Half a block east of the ferry Prescott Avenue, a narrow unpaved way, runs from Dyckman Street over Inwood Hill. Upper Bolton Road starts from Prescott Avenue just above Dyckman and goes windingly first west, then north, then east. Here is where bankers, lawyers and editors of past generations had their country seats. On the slope between upper Bolton Road and Prescott Avenue and lower Bolton Road, or the River Road, which starts at the ferry, was the estate of Samuel Thomson, who came to tubby Hook in 1835 and who was so ardent a republican that he quarreled with his wife’s titled relatives because he would not say “my lord.” A son-in-law, Walter Carter, publisher, has left this description of his first drive up Bloomingdale Road to the Thomson grounds and of seeingMr. Thomson reading the Bible of a morning “with a beaming face.” He was a good churchman and built Mount Washington Presbyterian Church on his own grounds because he was so sorry to see his neighbors working in the fields on Sunday. But he was also a keen businessman, as was shown by his buying 100 acres of land for $27,500 and shortly afterward selling one acre to J.B. West for $25,000. Three of his ten children became bank presidents, and the eldest, William A. Thomson, was for sixty years an officer of the Merchant’s Exchange Bank. Not a trace of the Thomson mansion remains, and on its site, where the House of Mercy stands, the new Jewish hospital is to be built.
But if the Thomson house is razed, many others remain, some of them seeming to shrink back from the steep cut of Dyckman Street and to look down disapprovingly on the noisy traffic the ferry has brought. The old home of Captain William H. Flitner is at 17 Bolton Road. The Rev. Dr. George S. Payson, pastor of the Mount Washington Church for forty years and more, records that the Captain was away much of the time “sailing the seven seas,” but his wife, Louisa, made his house “the abode of peace and gentleness.”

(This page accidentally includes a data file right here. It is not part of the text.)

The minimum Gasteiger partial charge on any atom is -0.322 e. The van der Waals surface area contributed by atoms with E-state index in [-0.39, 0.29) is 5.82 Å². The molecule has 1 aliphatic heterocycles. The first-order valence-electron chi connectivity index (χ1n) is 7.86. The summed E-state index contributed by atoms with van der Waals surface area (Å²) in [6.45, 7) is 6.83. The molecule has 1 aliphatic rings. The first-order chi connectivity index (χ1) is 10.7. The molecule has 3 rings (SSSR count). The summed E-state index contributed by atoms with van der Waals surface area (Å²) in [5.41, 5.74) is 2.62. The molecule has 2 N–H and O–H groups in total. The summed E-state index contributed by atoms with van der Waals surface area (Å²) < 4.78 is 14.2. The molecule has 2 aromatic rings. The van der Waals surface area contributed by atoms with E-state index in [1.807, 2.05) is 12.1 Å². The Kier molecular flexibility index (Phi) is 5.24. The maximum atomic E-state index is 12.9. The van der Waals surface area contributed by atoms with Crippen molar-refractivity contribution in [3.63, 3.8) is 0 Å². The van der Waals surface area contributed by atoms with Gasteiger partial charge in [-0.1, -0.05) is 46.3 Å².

On its door today on sees the words “Dyckman Library.” It seems that Mrs. Alexander Hamilton, who was Elisabeth Schuyler, at her death left some money to establish a free school in the upper end of Manhattan Island. Before the request could be carried out the city inaugurated its public school system, and the money was invested in Broadway real estate. By an act of the Legislature the land was presently sold and the proceeds used to found a library, of which the three remaining members of the Flitner family—Charles, Clara and the Counselor—were given charge. Charles and Clara long taught in the school on Academy Street, which is now George Washington High School, but now they take turns serving in the library, which seems surprisingly modern, with its new books and magazines, in the quaint old house.
Passing the falling-to-pieces red house on the hill, the home of the Talcott family a half century ago, and passing the modern House of Rest for consumptives, one comes to two large frame houses in the bend of the road across from the large brick buildings where the Society for the Prevention of Cruelty to Children now has its shelter, and the Chapel of St. Mary’s crowning the hill. Once there were three frame houses, but one of them was burned.